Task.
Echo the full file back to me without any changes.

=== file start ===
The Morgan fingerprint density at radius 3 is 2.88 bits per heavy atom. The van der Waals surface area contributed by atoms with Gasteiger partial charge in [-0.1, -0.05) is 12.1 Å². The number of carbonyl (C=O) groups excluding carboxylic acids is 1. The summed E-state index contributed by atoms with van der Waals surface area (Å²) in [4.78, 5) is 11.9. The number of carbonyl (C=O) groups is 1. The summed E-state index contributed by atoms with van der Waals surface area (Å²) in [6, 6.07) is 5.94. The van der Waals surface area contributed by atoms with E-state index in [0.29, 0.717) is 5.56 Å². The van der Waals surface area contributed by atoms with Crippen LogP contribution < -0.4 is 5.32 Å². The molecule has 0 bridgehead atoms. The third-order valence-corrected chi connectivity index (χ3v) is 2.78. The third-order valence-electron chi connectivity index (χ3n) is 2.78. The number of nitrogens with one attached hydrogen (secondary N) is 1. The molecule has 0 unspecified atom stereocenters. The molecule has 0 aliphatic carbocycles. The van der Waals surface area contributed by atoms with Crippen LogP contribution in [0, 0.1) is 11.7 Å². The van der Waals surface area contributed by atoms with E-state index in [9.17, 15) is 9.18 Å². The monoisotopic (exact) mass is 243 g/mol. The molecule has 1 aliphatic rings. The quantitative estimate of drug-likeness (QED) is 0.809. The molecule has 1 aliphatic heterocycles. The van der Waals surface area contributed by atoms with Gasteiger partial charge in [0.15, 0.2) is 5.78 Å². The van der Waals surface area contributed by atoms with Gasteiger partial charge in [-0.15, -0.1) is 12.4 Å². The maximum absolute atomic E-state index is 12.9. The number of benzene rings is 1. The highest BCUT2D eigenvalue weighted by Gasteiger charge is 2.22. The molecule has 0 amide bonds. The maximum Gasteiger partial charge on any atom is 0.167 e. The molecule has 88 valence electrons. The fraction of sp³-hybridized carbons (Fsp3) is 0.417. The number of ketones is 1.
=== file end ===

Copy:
The Morgan fingerprint density at radius 3 is 2.88 bits per heavy atom. The van der Waals surface area contributed by atoms with Gasteiger partial charge in [-0.1, -0.05) is 12.1 Å². The number of carbonyl (C=O) groups excluding carboxylic acids is 1. The summed E-state index contributed by atoms with van der Waals surface area (Å²) in [4.78, 5) is 11.9. The number of carbonyl (C=O) groups is 1. The summed E-state index contributed by atoms with van der Waals surface area (Å²) in [6, 6.07) is 5.94. The van der Waals surface area contributed by atoms with E-state index in [0.29, 0.717) is 5.56 Å². The van der Waals surface area contributed by atoms with Crippen LogP contribution < -0.4 is 5.32 Å². The molecule has 0 bridgehead atoms. The third-order valence-corrected chi connectivity index (χ3v) is 2.78. The third-order valence-electron chi connectivity index (χ3n) is 2.78. The number of nitrogens with one attached hydrogen (secondary N) is 1. The molecule has 0 unspecified atom stereocenters. The molecule has 0 aliphatic carbocycles. The van der Waals surface area contributed by atoms with Crippen LogP contribution in [0, 0.1) is 11.7 Å². The van der Waals surface area contributed by atoms with E-state index in [9.17, 15) is 9.18 Å². The monoisotopic (exact) mass is 243 g/mol. The molecule has 1 aliphatic rings. The quantitative estimate of drug-likeness (QED) is 0.809. The molecule has 1 aliphatic heterocycles. The van der Waals surface area contributed by atoms with Gasteiger partial charge in [0.15, 0.2) is 5.78 Å². The van der Waals surface area contributed by atoms with Gasteiger partial charge in [-0.15, -0.1) is 12.4 Å². The maximum absolute atomic E-state index is 12.9. The number of benzene rings is 1. The highest BCUT2D eigenvalue weighted by Gasteiger charge is 2.22. The molecule has 0 amide bonds. The maximum Gasteiger partial charge on any atom is 0.167 e. The molecule has 88 valence electrons. The fraction of sp³-hybridized carbons (Fsp3) is 0.417. The number of ketones is 1.